How To Tie Logger Boots? 3 Tricks For Tying Logger Boot Laces

How to tie logger boots? Just like any others. However, if you happen to be wearing your logger boots or logger-style boots in an environment where you really can't stop to tie your laces...there are some tricks.

Obviously, no one wants to be tying and re-tying their laces when they're supposed to be working, or when stopping to lace them up is dangerous. On a lot of job sites, it would be.

Also, just criss-crossing the laces like you would a normal pair of shoes can be uncomfortable, especially in a rural or wilderness environment, so some different lacing patterns may be advantageous.

So, with that said, here are some tricks for tying logger boots for some better use in the field.

The 2-1-3 Double Cross Ankle Lacing For Comfort And Support

If you're walking on uneven terrain in your logger boots, your work boots have to support the heel and ankle for traction and support so you don't lose footing, but you also need enough flex at the front of the ankle to prevent chafing or other discomfort.

Standard criss-cross lacing tends to stiffen at the ankle, so tying your boots like everyone learned how to do when they were kids isn't necessarily the best idea.

The "Double Cross" lacing method - aka the 2-1-3 method - gives you the best of both worlds, as it sets the heel into the boot but also allows a bit of flex in the ankle. It's been used by hikers for a very long time, and works very well for wearing boots in a more dynamic environment.

So, criss-cross your laces like normal until you reach the eyelets just under the ankle, usually the fourth or fifth pair. Skip one pair of eyelets (or hooks) and pull the laces through the opposite side like normal.

Then drop down to the pair of eyelets (or hooks) that you skipped, and push each lace through the opposite side as you would normally. Then lace the next empty pair of eyelets or hooks.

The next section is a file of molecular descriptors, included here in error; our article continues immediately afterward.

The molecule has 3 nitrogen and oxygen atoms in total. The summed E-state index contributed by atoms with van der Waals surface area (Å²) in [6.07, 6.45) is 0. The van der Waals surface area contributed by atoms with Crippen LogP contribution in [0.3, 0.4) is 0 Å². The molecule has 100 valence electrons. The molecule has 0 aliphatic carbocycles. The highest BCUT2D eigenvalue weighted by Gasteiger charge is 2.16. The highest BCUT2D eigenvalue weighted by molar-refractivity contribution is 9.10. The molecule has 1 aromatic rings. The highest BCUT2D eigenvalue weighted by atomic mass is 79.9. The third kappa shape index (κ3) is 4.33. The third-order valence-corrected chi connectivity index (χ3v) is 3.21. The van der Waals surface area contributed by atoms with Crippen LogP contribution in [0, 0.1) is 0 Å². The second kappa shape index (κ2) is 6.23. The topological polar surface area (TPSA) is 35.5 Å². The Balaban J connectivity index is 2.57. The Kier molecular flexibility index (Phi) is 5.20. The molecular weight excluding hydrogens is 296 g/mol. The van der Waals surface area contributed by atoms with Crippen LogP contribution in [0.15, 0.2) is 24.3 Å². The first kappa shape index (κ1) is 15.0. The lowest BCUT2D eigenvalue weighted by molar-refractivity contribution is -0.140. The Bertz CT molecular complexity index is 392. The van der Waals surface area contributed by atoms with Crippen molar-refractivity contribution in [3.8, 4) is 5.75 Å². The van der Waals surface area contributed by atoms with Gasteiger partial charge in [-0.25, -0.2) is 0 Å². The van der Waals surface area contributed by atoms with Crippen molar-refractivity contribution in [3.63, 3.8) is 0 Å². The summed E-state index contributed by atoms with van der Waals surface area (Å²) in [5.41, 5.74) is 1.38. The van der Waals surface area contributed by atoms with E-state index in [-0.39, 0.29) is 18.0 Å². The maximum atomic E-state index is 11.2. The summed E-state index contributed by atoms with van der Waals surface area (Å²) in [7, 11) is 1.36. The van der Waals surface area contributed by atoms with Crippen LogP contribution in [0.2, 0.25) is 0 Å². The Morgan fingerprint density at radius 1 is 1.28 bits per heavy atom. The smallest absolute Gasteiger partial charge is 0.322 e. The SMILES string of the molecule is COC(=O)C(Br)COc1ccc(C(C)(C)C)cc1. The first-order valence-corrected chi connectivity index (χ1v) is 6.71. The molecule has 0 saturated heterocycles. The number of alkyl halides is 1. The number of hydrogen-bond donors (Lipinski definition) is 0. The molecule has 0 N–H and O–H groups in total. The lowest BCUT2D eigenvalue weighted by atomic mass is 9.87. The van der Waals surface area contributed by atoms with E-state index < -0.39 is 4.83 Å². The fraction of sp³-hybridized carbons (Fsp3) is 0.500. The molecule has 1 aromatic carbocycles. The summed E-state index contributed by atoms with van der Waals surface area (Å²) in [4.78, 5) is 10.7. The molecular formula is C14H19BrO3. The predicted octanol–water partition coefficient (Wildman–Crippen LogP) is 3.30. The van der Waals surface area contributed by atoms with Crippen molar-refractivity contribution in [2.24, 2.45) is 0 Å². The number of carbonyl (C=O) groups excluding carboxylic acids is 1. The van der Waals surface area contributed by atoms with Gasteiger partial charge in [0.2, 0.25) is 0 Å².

The result will be a quasi-star like pattern of the laces over the ankle. The practical effect is that it allows the ankle area of the boot to flex, but when pulled snug will also help set your heel into the boot without making the laces longer or shorter.

If you have half eyes and half hooks, lacing and untying your boots in this fashion is easy as heck, but a pair of boots with only eyelets is going to be a royal pain to loosen and take off.

Therefore, also make sure you've invested in a comfortable pair of work boots so you keep them on as long as possible!

Wrap Your Laces Under The Last Eyelet For Comfort And Security

tying logger boots the best way

Some people have problems with the mouth of the boot chafing them. Some people have issues with having laces that create huge loops even when fully laced.

If you have either of these issues, the solution turns out to be the same! You skip the last eyelet or pair of hooks, and wrap your laces all the way around the boot and then tying them in front.

Some people find this leads to less slippage and therefore having to re-tie your logger boots or what have you a lot less often, and some people don't.

It's already a pretty common practice for a lot of people, but these are common-enough issues that happen to people that it bears mentioning.

In fact, a popular brand of wedge boots (that we won't mention, but rhymes with "Borough Good") is known for having a top eyelet after a series of hooks that few people care for, leading a lot of wearers to tie them this way as a matter of course.

The Heel Lock

Another great method for tying logger boots, outdoor or light work boots or what have you, is what is sometimes called the "Heel Lock." Similar to the 2-1-3/double cross method, it creates more support at the ankle, setting the foot into the heel.

It's also less complicated.

Lace your boots as normal, until you get at or just above the ankle. Instead of going to the next eyelet up diagonally, take each lace to the next eyelet (or hook) up vertically, creating a loop on the outside of the vamp.

Run each lace across the boot through the loop on the opposite side, then pull tight. Then lace in the normal diagonal pattern. It creates a strange tee-pee like knot of sorts, which looks odd.

What it does is snug up the lacing at or above the ankle, setting the heel but also letting the area flex. This gives you the support but also the flexibility needed for navigating tough terrain, but is much easier to undo and loosen for when it's time to take your boots off.